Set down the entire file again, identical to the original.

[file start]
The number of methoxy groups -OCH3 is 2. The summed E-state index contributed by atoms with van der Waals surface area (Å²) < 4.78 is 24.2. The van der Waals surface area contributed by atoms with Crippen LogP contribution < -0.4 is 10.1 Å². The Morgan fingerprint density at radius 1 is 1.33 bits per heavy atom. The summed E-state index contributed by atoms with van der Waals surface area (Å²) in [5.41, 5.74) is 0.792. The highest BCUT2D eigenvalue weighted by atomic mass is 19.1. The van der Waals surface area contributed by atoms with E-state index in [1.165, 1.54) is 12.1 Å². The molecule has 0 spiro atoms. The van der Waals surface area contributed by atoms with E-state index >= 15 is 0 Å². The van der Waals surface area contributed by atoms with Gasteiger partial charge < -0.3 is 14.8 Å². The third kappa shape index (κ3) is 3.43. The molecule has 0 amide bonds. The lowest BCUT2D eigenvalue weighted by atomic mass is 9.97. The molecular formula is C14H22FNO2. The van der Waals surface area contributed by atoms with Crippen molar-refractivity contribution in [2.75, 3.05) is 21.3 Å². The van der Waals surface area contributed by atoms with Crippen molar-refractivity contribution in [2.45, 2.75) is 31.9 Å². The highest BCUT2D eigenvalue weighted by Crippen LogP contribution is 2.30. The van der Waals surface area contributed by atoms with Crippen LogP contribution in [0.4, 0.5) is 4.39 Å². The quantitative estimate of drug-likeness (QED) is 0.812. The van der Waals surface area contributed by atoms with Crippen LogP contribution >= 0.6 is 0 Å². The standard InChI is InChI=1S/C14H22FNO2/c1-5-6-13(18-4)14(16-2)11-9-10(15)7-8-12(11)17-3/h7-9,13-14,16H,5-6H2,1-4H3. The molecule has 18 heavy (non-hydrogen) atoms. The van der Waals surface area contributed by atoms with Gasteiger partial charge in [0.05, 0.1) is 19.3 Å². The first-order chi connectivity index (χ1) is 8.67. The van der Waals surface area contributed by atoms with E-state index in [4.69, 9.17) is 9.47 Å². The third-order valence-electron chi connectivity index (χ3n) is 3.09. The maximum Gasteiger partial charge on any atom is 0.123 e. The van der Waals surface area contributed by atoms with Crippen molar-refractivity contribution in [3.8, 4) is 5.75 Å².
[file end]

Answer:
The number of methoxy groups -OCH3 is 2. The summed E-state index contributed by atoms with van der Waals surface area (Å²) < 4.78 is 24.2. The van der Waals surface area contributed by atoms with Crippen LogP contribution < -0.4 is 10.1 Å². The Morgan fingerprint density at radius 1 is 1.33 bits per heavy atom. The summed E-state index contributed by atoms with van der Waals surface area (Å²) in [5.41, 5.74) is 0.792. The highest BCUT2D eigenvalue weighted by atomic mass is 19.1. The van der Waals surface area contributed by atoms with E-state index in [1.165, 1.54) is 12.1 Å². The molecule has 0 spiro atoms. The van der Waals surface area contributed by atoms with E-state index >= 15 is 0 Å². The van der Waals surface area contributed by atoms with Gasteiger partial charge < -0.3 is 14.8 Å². The third kappa shape index (κ3) is 3.43. The molecule has 0 amide bonds. The lowest BCUT2D eigenvalue weighted by atomic mass is 9.97. The molecular formula is C14H22FNO2. The van der Waals surface area contributed by atoms with Crippen molar-refractivity contribution in [2.75, 3.05) is 21.3 Å². The van der Waals surface area contributed by atoms with Crippen molar-refractivity contribution in [2.45, 2.75) is 31.9 Å². The highest BCUT2D eigenvalue weighted by Crippen LogP contribution is 2.30. The van der Waals surface area contributed by atoms with Crippen LogP contribution in [0.4, 0.5) is 4.39 Å². The quantitative estimate of drug-likeness (QED) is 0.812. The van der Waals surface area contributed by atoms with Crippen LogP contribution >= 0.6 is 0 Å². The standard InChI is InChI=1S/C14H22FNO2/c1-5-6-13(18-4)14(16-2)11-9-10(15)7-8-12(11)17-3/h7-9,13-14,16H,5-6H2,1-4H3. The molecule has 18 heavy (non-hydrogen) atoms. The van der Waals surface area contributed by atoms with Gasteiger partial charge in [0.05, 0.1) is 19.3 Å². The first-order chi connectivity index (χ1) is 8.67. The van der Waals surface area contributed by atoms with E-state index in [4.69, 9.17) is 9.47 Å². The third-order valence-electron chi connectivity index (χ3n) is 3.09. The maximum Gasteiger partial charge on any atom is 0.123 e. The van der Waals surface area contributed by atoms with Crippen molar-refractivity contribution in [3.8, 4) is 5.75 Å².